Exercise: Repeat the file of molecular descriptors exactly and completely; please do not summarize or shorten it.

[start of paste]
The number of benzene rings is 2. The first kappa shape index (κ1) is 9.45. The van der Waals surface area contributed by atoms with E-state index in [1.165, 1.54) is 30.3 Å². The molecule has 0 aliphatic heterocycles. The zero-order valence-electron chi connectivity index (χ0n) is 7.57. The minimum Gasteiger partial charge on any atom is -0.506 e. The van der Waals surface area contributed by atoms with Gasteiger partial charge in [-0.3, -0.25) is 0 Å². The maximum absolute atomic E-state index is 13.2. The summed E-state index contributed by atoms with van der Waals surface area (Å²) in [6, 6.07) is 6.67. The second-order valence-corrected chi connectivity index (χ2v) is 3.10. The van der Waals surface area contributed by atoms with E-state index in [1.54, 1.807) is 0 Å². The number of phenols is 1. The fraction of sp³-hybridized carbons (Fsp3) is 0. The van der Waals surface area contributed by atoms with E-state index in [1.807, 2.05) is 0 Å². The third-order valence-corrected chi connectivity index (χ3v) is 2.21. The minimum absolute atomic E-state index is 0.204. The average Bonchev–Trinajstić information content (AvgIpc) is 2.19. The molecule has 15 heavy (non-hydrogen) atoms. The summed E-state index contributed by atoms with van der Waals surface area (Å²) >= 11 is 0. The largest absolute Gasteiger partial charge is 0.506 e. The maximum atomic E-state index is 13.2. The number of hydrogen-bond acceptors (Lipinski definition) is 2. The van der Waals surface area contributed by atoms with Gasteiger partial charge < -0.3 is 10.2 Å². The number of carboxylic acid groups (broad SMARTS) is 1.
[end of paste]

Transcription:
The number of benzene rings is 2. The first kappa shape index (κ1) is 9.45. The van der Waals surface area contributed by atoms with E-state index in [1.165, 1.54) is 30.3 Å². The molecule has 0 aliphatic heterocycles. The zero-order valence-electron chi connectivity index (χ0n) is 7.57. The minimum Gasteiger partial charge on any atom is -0.506 e. The van der Waals surface area contributed by atoms with Gasteiger partial charge in [-0.3, -0.25) is 0 Å². The maximum absolute atomic E-state index is 13.2. The summed E-state index contributed by atoms with van der Waals surface area (Å²) in [6, 6.07) is 6.67. The second-order valence-corrected chi connectivity index (χ2v) is 3.10. The van der Waals surface area contributed by atoms with E-state index in [1.54, 1.807) is 0 Å². The number of phenols is 1. The fraction of sp³-hybridized carbons (Fsp3) is 0. The van der Waals surface area contributed by atoms with E-state index in [1.807, 2.05) is 0 Å². The third-order valence-corrected chi connectivity index (χ3v) is 2.21. The minimum absolute atomic E-state index is 0.204. The average Bonchev–Trinajstić information content (AvgIpc) is 2.19. The molecule has 15 heavy (non-hydrogen) atoms. The summed E-state index contributed by atoms with van der Waals surface area (Å²) >= 11 is 0. The largest absolute Gasteiger partial charge is 0.506 e. The maximum atomic E-state index is 13.2. The number of hydrogen-bond acceptors (Lipinski definition) is 2. The van der Waals surface area contributed by atoms with Gasteiger partial charge < -0.3 is 10.2 Å². The number of carboxylic acid groups (broad SMARTS) is 1.